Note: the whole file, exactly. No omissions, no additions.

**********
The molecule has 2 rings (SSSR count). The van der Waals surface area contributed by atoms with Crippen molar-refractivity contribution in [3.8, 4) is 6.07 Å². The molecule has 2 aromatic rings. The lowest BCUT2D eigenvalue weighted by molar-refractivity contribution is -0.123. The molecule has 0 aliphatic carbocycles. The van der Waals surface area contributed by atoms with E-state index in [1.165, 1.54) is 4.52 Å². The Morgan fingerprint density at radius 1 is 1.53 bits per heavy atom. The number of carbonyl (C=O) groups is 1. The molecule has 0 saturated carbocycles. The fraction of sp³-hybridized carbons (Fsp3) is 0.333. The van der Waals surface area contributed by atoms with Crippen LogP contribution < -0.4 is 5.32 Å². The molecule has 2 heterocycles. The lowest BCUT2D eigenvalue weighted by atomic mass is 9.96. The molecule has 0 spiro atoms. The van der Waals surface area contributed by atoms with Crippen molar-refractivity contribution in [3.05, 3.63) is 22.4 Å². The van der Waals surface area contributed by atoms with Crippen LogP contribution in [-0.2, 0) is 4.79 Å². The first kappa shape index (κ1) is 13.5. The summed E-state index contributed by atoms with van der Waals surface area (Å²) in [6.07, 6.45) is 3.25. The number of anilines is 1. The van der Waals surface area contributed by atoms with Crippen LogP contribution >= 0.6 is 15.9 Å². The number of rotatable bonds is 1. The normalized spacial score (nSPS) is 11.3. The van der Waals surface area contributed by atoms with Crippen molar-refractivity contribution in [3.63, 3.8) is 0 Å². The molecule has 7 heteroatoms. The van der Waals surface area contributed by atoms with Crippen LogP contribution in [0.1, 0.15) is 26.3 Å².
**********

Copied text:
The molecule has 2 rings (SSSR count). The van der Waals surface area contributed by atoms with Crippen molar-refractivity contribution in [3.8, 4) is 6.07 Å². The molecule has 2 aromatic rings. The lowest BCUT2D eigenvalue weighted by molar-refractivity contribution is -0.123. The molecule has 0 aliphatic carbocycles. The van der Waals surface area contributed by atoms with E-state index in [1.165, 1.54) is 4.52 Å². The Morgan fingerprint density at radius 1 is 1.53 bits per heavy atom. The number of carbonyl (C=O) groups is 1. The molecule has 0 saturated carbocycles. The fraction of sp³-hybridized carbons (Fsp3) is 0.333. The van der Waals surface area contributed by atoms with Crippen LogP contribution < -0.4 is 5.32 Å². The molecule has 2 heterocycles. The lowest BCUT2D eigenvalue weighted by atomic mass is 9.96. The molecule has 0 spiro atoms. The van der Waals surface area contributed by atoms with Crippen molar-refractivity contribution in [3.05, 3.63) is 22.4 Å². The van der Waals surface area contributed by atoms with Crippen LogP contribution in [-0.2, 0) is 4.79 Å². The first kappa shape index (κ1) is 13.5. The summed E-state index contributed by atoms with van der Waals surface area (Å²) in [6.07, 6.45) is 3.25. The number of anilines is 1. The van der Waals surface area contributed by atoms with Crippen LogP contribution >= 0.6 is 15.9 Å². The number of rotatable bonds is 1. The normalized spacial score (nSPS) is 11.3. The van der Waals surface area contributed by atoms with Crippen molar-refractivity contribution in [3.63, 3.8) is 0 Å². The molecule has 7 heteroatoms. The van der Waals surface area contributed by atoms with Crippen LogP contribution in [0.1, 0.15) is 26.3 Å².